BlackHawk Level III SERPA Duty Holster

First Level III holster designed to hold a weapon with the first single-cell pistol light mounted.


Last year at SHOT Show ('06) I was delighted to see a prototype of the Xiphos pistol light. Manufactured to the specifications of the guys who own Night-Ops (part of the BlackHawk family) and based on their decades of experience in low-light environments, I expected great things. This year at SHOT Show I was delighted to see the next evolution: a single 3V battery-driven LED light called the Xiphos NT. Now, typically, when you get a new light--and this is an entirely new light--you have to wait about six months for the industry to catch up and make a holster for your weapon/light combination. This is the power of BlackHawk: the light and the holster were released at the same time. Designed for use with any Glock 17/22/31, the SERPA Level III duty holster was updated to work with the Xiphos NT mounted on any of those pistols. Here's the kicker: go back and read that line again: Level III duty holster for a pistol with light mounted. That's never before been done in the industry.

This review is actually going to cover three items, all available from BlackHawk Products Group:

  • The BlackHawk SERPA Level III Duty Holster for Glocks with the Xiphos NT mounted, and
  • The BlackHawk Demonstrator weapons, and
  • The Night-Ops Xiphos NT pistol light

Let's start out with the holster. Last year BlackHawk CQC introduced their Level III duty holster that was based on their by-then famous SERPA off-duty and plainclothes line of holsters. They had been producing the Level II duty holster and refused to produce a Level III holster until they could find a way to make it as intuitive and safe as the Level II. They succeeded, and at SHOT Show 2006 they were showing off the SERPA Level III duty holster. I have two SERPA Level IIs: one for my Glocks and one for my 1911. Not a company to sit around on their laurels, before the Level II was fully pushed into the market they had been working on creating the Level III. From conversations had with representatives of BlackHawk during the 2006 calendar year, I knew they were trying hard to find a way to make a Level III SERPA holster for a light-bearing weapon. The challenge was this: the SERPA technology uses an internal locking mechanism that hooks onto the trigger guard. If a light was mounted--and protruding out from the side of the pistol--then the mechanism that hooked the trigger guard would have to be moved. Otherwise it would be in the way of the light. Since two objects can't occupy the same space at the same time, BlackHawk had to find a way to get the trigger guard hook around the light. Thinking outside the box, they came up with a different option: they offset the light on the rail mount.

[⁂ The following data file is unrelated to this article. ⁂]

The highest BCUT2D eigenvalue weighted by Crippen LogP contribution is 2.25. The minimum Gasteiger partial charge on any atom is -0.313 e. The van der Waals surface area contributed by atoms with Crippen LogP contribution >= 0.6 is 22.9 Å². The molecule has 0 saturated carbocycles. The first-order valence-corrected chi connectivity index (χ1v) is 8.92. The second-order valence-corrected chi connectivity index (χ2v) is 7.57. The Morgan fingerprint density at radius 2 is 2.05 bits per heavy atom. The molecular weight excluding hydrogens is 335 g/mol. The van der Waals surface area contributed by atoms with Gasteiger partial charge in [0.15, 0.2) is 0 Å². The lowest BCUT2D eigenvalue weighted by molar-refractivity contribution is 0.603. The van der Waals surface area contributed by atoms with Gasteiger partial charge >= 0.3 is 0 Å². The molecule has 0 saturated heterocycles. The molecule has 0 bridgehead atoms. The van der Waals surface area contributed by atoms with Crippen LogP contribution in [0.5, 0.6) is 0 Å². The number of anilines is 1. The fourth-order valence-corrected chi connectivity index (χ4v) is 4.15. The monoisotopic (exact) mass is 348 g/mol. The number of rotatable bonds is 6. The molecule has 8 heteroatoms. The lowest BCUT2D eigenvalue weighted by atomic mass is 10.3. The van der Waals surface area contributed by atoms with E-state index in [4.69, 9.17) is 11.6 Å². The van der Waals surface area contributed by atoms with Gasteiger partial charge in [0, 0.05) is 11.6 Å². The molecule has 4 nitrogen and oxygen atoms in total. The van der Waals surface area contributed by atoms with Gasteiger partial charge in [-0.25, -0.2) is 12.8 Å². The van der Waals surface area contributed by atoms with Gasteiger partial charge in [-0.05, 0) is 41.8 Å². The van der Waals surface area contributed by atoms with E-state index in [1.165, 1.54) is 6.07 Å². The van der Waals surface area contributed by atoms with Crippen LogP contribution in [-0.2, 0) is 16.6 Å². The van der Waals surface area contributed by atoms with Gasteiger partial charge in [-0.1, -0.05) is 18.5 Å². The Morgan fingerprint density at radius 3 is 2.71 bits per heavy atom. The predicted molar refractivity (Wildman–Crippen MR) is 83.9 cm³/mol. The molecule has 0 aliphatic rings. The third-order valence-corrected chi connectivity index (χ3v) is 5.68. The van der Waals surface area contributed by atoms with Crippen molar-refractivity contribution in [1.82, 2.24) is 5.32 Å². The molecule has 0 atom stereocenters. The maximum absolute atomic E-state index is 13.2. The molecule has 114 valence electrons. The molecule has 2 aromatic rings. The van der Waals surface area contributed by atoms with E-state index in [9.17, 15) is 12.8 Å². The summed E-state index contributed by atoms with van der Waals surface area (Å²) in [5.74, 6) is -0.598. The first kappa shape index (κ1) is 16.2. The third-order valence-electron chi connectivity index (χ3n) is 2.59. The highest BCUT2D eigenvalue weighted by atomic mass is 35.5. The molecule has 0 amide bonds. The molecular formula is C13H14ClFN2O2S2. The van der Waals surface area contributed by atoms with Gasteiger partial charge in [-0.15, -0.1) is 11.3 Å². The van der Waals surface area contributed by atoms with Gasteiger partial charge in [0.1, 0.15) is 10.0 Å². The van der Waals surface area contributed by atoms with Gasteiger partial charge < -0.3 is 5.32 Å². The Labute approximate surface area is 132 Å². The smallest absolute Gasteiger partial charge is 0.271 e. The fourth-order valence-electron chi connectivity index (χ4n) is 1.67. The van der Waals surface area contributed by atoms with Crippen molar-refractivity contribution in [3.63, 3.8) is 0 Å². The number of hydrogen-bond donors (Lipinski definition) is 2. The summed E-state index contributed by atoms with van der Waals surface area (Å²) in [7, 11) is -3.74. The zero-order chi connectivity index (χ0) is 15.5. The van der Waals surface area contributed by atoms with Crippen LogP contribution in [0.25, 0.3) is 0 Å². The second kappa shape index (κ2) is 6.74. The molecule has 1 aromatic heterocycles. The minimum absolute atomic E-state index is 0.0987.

If you take a look at the picture (left) you can see the holster has the traditional bulge in the lower portion to accept a pistol mounted light. You should also take note of the Pivot Guard (what other companies call a "hood") and the SERPA release lever. If you're familiar with the appearance of the Level II or Level III SERPA Duty Holster, then this holster looks pretty much the same. BlackHawk just added space for the XiphosNT light from Night-Ops. (More on the Xiphos below).

I have already tested the SERPA Level II and Level III holsters extensively. Some things have changed on the Level III, though. During the 2006 SHOT Show it was clearly demonstrated that the Pivot Guard could not be closed unless the pistol was holstered. Thanks to the automatic function of the SERPA lock, if you drew your weapon and then had to go hands-on with a subject, jamming your gun back into the holster meant it was locked in and secure. You could put the Pivot Guard back in place when circumstances permitted. Apparently some folks didn't feel like this was safe enough; they were concerned that the Pivot Guard would somehow close with the gun out of the holster making it impossible to quickly reholster. So, BlackHawk upgraded the design and now the same release mechanism that opens the Pivot Guard has to be held to close the Pivot Guard. This makes closing the Pivot Guard a very conscious and purposeful action. It's not something that happens by accident.

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